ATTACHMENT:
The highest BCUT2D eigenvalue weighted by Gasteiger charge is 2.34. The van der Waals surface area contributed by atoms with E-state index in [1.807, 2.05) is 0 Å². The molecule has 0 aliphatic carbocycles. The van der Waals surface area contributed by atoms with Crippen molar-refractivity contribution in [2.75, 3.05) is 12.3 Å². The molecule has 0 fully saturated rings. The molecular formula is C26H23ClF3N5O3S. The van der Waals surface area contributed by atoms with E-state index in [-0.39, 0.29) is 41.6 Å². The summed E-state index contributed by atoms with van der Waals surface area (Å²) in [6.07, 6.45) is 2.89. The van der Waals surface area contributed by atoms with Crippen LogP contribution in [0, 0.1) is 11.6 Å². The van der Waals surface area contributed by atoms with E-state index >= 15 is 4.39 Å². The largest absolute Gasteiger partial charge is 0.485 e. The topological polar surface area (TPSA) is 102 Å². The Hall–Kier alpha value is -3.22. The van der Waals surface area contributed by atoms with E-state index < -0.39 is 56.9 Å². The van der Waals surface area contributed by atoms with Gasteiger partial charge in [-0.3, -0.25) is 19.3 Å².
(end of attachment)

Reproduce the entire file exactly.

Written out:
The highest BCUT2D eigenvalue weighted by Gasteiger charge is 2.34. The van der Waals surface area contributed by atoms with E-state index in [1.807, 2.05) is 0 Å². The molecule has 0 aliphatic carbocycles. The van der Waals surface area contributed by atoms with Crippen molar-refractivity contribution in [2.75, 3.05) is 12.3 Å². The molecule has 0 fully saturated rings. The molecular formula is C26H23ClF3N5O3S. The van der Waals surface area contributed by atoms with E-state index in [-0.39, 0.29) is 41.6 Å². The summed E-state index contributed by atoms with van der Waals surface area (Å²) in [6.07, 6.45) is 2.89. The van der Waals surface area contributed by atoms with Crippen LogP contribution in [0, 0.1) is 11.6 Å². The van der Waals surface area contributed by atoms with E-state index >= 15 is 4.39 Å². The largest absolute Gasteiger partial charge is 0.485 e. The topological polar surface area (TPSA) is 102 Å². The Hall–Kier alpha value is -3.22. The van der Waals surface area contributed by atoms with E-state index < -0.39 is 56.9 Å². The van der Waals surface area contributed by atoms with Gasteiger partial charge in [-0.3, -0.25) is 19.3 Å².